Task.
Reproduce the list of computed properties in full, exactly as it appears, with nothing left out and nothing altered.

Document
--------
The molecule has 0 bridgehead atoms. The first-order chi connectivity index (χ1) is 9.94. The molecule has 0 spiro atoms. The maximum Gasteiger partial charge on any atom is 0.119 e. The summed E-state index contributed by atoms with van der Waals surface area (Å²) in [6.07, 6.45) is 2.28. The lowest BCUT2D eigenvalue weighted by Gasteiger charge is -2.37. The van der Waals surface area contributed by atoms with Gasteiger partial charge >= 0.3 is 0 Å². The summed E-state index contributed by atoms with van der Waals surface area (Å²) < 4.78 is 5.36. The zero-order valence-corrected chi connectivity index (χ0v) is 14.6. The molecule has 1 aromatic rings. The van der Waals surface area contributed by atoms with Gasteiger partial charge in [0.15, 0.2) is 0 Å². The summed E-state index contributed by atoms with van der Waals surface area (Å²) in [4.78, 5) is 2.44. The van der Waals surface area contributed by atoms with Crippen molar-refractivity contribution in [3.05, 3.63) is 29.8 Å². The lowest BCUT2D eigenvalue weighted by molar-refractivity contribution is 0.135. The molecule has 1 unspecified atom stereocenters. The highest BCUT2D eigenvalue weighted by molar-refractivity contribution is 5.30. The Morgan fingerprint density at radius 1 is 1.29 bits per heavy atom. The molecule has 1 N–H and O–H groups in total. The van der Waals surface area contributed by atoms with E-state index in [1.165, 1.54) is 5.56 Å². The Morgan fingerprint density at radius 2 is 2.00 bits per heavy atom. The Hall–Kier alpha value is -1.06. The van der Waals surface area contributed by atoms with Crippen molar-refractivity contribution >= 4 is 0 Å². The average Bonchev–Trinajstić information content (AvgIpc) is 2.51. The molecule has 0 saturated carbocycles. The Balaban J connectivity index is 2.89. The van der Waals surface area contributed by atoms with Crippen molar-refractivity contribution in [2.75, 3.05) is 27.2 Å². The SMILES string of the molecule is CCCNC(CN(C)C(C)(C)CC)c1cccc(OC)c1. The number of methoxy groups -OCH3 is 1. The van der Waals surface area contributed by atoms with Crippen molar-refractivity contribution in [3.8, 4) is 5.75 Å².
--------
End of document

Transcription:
The molecule has 0 bridgehead atoms. The first-order chi connectivity index (χ1) is 9.94. The molecule has 0 spiro atoms. The maximum Gasteiger partial charge on any atom is 0.119 e. The summed E-state index contributed by atoms with van der Waals surface area (Å²) in [6.07, 6.45) is 2.28. The lowest BCUT2D eigenvalue weighted by Gasteiger charge is -2.37. The van der Waals surface area contributed by atoms with Gasteiger partial charge >= 0.3 is 0 Å². The summed E-state index contributed by atoms with van der Waals surface area (Å²) < 4.78 is 5.36. The zero-order valence-corrected chi connectivity index (χ0v) is 14.6. The molecule has 1 aromatic rings. The van der Waals surface area contributed by atoms with Gasteiger partial charge in [0.15, 0.2) is 0 Å². The summed E-state index contributed by atoms with van der Waals surface area (Å²) in [4.78, 5) is 2.44. The van der Waals surface area contributed by atoms with Crippen molar-refractivity contribution in [3.05, 3.63) is 29.8 Å². The lowest BCUT2D eigenvalue weighted by molar-refractivity contribution is 0.135. The molecule has 1 unspecified atom stereocenters. The highest BCUT2D eigenvalue weighted by molar-refractivity contribution is 5.30. The Morgan fingerprint density at radius 1 is 1.29 bits per heavy atom. The molecule has 1 N–H and O–H groups in total. The van der Waals surface area contributed by atoms with E-state index in [1.165, 1.54) is 5.56 Å². The Morgan fingerprint density at radius 2 is 2.00 bits per heavy atom. The Hall–Kier alpha value is -1.06. The van der Waals surface area contributed by atoms with Crippen molar-refractivity contribution >= 4 is 0 Å². The average Bonchev–Trinajstić information content (AvgIpc) is 2.51. The molecule has 0 saturated carbocycles. The Balaban J connectivity index is 2.89. The van der Waals surface area contributed by atoms with Crippen molar-refractivity contribution in [2.75, 3.05) is 27.2 Å². The SMILES string of the molecule is CCCNC(CN(C)C(C)(C)CC)c1cccc(OC)c1. The number of methoxy groups -OCH3 is 1. The van der Waals surface area contributed by atoms with Crippen molar-refractivity contribution in [3.8, 4) is 5.75 Å².